Having grown up in Carroll County, I can tell you that, as late as the 1950s, radio was always a big deal in Carroll County. I remember our first television. It was a nice novelty. We still listened to the radio.
On Nov. 18, 1932, according to the Baltimore Evening Sun, "An unlicensed radio station was shut down in Westminster by the Federal Radio Commission… The station broadcast music on Sunday afternoons. The signal was picked up in Pennsylvania, where residents complained that the music was interrupting the reception of other programs.
"Investigators traced the signal to a farmhouse in Westminster. Homemade equipment was found at the home. Investigators made no arrest but reminded the unidentified youthful equipment owner that unlicensed broadcasts carried a penalty of five years in prison and a $5,000 fine."
A large audience tuned in to the long history of radio in Carroll at a recent box lunch talk hosted by the Historical Society of Carroll County and featuring local historian Dr. Sam Brainerd. The historian also reported on his extensive research in the Carroll History Journal publication in early 2012.
"Advertisements suggest that the business of radio was going strong in 1930 Carroll County, despite the effects of the stock market crash less than six months earlier. However, based on the Consumer Price Index, $180 in 1930 would be the equivalent of more than $2,300 today! Could people in Carroll County really afford such a luxury?"
The answer, of course, is that radio was not a luxury.
According to Brainerd, "The Census Bureau found that, as of April 1, 1930, 35 percent of Carroll County's 8,445 families owned at least one radio set, slightly behind the national average of 40 percent and a bit further behind Maryland's average of 43 percent.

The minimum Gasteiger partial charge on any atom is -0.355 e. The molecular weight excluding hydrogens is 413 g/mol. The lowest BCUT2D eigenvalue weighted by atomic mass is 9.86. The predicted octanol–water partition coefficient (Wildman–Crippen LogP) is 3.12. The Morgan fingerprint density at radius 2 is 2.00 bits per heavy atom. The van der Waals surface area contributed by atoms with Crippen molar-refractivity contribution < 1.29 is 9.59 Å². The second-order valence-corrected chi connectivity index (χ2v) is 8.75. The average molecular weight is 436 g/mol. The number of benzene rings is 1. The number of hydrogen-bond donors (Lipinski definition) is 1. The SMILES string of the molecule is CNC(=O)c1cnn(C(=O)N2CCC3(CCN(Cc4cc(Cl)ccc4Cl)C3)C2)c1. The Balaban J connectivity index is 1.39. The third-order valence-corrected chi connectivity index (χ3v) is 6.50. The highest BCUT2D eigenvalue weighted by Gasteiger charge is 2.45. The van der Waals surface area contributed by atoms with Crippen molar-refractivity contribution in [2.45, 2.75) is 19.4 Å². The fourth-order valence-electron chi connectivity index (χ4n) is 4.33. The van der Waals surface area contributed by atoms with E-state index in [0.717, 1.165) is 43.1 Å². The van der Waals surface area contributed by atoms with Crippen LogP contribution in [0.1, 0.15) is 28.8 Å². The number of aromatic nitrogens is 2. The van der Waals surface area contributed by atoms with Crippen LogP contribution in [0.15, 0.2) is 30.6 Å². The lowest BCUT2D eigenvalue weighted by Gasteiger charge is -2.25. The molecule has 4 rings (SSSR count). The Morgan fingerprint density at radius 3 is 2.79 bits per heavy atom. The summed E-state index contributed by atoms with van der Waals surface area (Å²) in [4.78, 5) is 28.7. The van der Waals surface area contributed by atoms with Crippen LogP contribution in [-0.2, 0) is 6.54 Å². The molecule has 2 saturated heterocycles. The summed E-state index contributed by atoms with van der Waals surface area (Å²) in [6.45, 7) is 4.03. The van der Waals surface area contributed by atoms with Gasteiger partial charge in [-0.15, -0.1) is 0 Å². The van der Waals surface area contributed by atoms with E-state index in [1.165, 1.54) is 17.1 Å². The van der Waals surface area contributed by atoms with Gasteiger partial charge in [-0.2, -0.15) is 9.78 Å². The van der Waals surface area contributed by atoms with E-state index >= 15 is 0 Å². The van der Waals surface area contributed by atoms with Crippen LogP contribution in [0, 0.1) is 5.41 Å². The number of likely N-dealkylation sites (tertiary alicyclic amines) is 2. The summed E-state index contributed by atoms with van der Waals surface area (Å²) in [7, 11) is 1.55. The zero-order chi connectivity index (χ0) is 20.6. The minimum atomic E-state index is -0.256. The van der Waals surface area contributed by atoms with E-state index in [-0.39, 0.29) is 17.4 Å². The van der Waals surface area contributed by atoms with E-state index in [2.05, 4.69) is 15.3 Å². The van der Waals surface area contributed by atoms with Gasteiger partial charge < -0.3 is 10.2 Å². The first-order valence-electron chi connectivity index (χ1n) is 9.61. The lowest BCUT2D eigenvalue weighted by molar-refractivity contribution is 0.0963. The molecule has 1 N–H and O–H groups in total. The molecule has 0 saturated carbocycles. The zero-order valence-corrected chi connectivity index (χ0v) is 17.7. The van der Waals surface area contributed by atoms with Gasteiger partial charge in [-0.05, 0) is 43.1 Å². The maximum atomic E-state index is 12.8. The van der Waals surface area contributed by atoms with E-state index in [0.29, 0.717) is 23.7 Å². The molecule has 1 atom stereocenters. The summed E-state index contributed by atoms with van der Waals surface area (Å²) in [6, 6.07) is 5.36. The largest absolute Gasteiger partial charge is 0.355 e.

In 1930, Brainerd said that how close a person lived to the railroad tracks affected whether or not they owned a radio. "Residents of Woolerys (39 percent ownership), Westminster (48 percent), New Windsor (49 percent), Union Bridge (40 percent), and Middleburg (43 percent) were considerably more likely to own radios than families in Taneytown (30 percent) or Mount Airy (34 percent).
"It is easy now to forget how important railroad travel was in 1930. Many residents would have taken the train to Westminster or Baltimore to shop for a radio and would have had their purchase shipped back to them by rail. Electrical power tended to follow the tracks, too, and people living nearer the railroad were more likely to have electricity in their homes."
Carroll County, according to Brainerd, "did not have a permanent radio station until WTTR went on the air in July, 1953. But the more modern radios of 1930 would have been able to receive most nearby radio stations even in the daytime. However, during the day men were at their jobs, women were hard at work in their homes and children were in school.
"The audiences for radio stations whose signals could travel only 50 or 100 miles during the day would have been too small for commercial success. It was at night, on the other hand, that radio listening really picked up."
When he is not up late at night surfing the Internet looking for foreign radio stations, Kevin Dayhoff may be reached at firstname.lastname@example.org